Shabbir M.H. Alibhai, MD, et al from the University Health Network in Toronto, Canada, found that impact from ADT on physical function persisted over 36 months, indicating ADT has lasting effects, which need to be addressed.
Building on an earlier 12-month study, Shabbir M.H. Alibhai, MD, et al from the University Health Network in Toronto, Canada, found that impact from androgen deprivation therapy (ADT) on physical function persisted over 36 months,2indicating ADT has lasting effects, which need to be addressed.
“Most men [with prostate cancer] starting ADT remain on it for at least 2 to 3 years, so it is important to determine whether the observed 12-month declines in physical function with ADT persist, worsen, or resolve over time,” the researchers wrote.
The Alibhai et al study2included 87 men with nonmetastatic prostate cancer who were starting continuous ADT, 86 men with prostate cancer who did not receive ADT, and 86 healthy men, with the latter two groups serving as controls. All three groups were recruited from two tertiary care academic cancer centers in Toronto, Canada, between May 2004 and September 2007, and were frequency-matched by age, education, and walking independence at baseline.
Throughout the study, participants’ physical function was assessed using the 6-minute walk test (6MWT), grip strength on a Jamar dynamometer, and the Timed Up and Go (TUG) test, and quality of life (QoL) was measured using the Medical Outcomes Study 36-Item Short Form Health Survey (SF-36). All physical function and QoL measures were assessed at baseline and at 3, 6, 12, 18, 24, 30, and 36 months.
Using mixed effects regression models from baseline to 36 months, Alibhai et al found statistically significant differences between the ADT group and controls for all 3 measures of physical function. ADT users performed more poorly than both controls on the 6MWT, with controls showing initial improvements in this measure over the first 6 months of the study followed by stabilization (P= .003; all reported comparisons are with healthy controls). At 3 months, grip strength declined in ADT users and then stabilized over time, whereas both controls did not exhibit significant declines in grip strength over time (P= .004). Finally, ADT users demonstrated gradual worsening of their TUG scores, whereas these scores remained stable or improved slightly in both control groups (P<.001).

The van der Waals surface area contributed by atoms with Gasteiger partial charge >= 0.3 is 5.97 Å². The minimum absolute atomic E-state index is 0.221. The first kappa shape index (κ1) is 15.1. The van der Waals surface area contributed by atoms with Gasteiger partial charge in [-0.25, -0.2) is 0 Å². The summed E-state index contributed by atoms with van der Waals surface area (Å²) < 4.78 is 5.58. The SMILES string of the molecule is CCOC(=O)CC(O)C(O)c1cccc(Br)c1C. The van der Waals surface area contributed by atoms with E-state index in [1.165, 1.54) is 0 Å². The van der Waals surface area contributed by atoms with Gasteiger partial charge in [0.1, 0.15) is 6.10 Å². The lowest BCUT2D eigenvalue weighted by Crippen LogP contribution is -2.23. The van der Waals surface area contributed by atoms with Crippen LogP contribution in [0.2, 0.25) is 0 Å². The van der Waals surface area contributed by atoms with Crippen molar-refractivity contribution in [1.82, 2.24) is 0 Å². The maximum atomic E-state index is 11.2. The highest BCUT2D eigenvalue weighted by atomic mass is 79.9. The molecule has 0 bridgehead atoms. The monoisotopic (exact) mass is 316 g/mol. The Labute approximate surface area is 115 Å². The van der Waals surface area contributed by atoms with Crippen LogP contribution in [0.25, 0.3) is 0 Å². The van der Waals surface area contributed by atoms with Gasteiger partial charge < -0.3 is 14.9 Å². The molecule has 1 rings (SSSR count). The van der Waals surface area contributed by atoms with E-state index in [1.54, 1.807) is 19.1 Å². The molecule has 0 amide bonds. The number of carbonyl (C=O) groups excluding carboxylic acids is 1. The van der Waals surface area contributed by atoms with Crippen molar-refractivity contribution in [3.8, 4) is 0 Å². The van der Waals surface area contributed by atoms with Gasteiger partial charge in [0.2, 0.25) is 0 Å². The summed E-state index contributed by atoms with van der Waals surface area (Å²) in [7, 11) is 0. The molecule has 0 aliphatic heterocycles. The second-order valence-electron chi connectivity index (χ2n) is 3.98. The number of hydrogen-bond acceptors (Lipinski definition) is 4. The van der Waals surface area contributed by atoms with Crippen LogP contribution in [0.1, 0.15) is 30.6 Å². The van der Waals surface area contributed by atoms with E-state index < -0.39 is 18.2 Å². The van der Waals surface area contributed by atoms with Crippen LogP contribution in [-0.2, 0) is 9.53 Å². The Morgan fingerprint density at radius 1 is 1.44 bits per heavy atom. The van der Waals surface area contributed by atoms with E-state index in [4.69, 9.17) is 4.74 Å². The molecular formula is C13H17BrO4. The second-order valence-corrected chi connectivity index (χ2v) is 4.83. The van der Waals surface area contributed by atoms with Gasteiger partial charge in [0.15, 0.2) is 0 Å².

With regard to QoL, all 3 cohorts had similar baseline scores on the physical component summary of the SF-36 (analysis of variance [ANOVA],P>.20), but they declined in ADT users and remained stable for both control groups (P<.001). Scores on the mental component summary of the SF-36 remained stable in all groups (P= .08, for ADT users vs controls). There was also no difference between groups in baseline scores in either the Barthel index or the Lawton-Brody index (ANOVA,P>.20), and these scores remained stable over time in all 3 cohorts.
Alibhai et al assessed whether or not age had an impact on the observed changes in physical function over time. They found that although baseline levels of physical performance were lower in older participants across all cohorts, the effects of ADT were not statistically different by age group for any of the objective physical performance measures or self-reported measures.
The authors’ study shows that ADT use is associated with persistent, clinically relevant declines in physical function that is independent of age. Although most declines stabilized, they did not improve beyond the first 6 months of use, and lower extremity function continued to worsen over time, as shown by patients’ TUG scores.
“[Our] results will help clinicians and patients to better understand the risks of ADT. Moreover, they reinforce the need for greater adoption of exercise programs among ADT users, regardless of whether they are new or established users, to reverse or prevent these declines,” the authors conclude.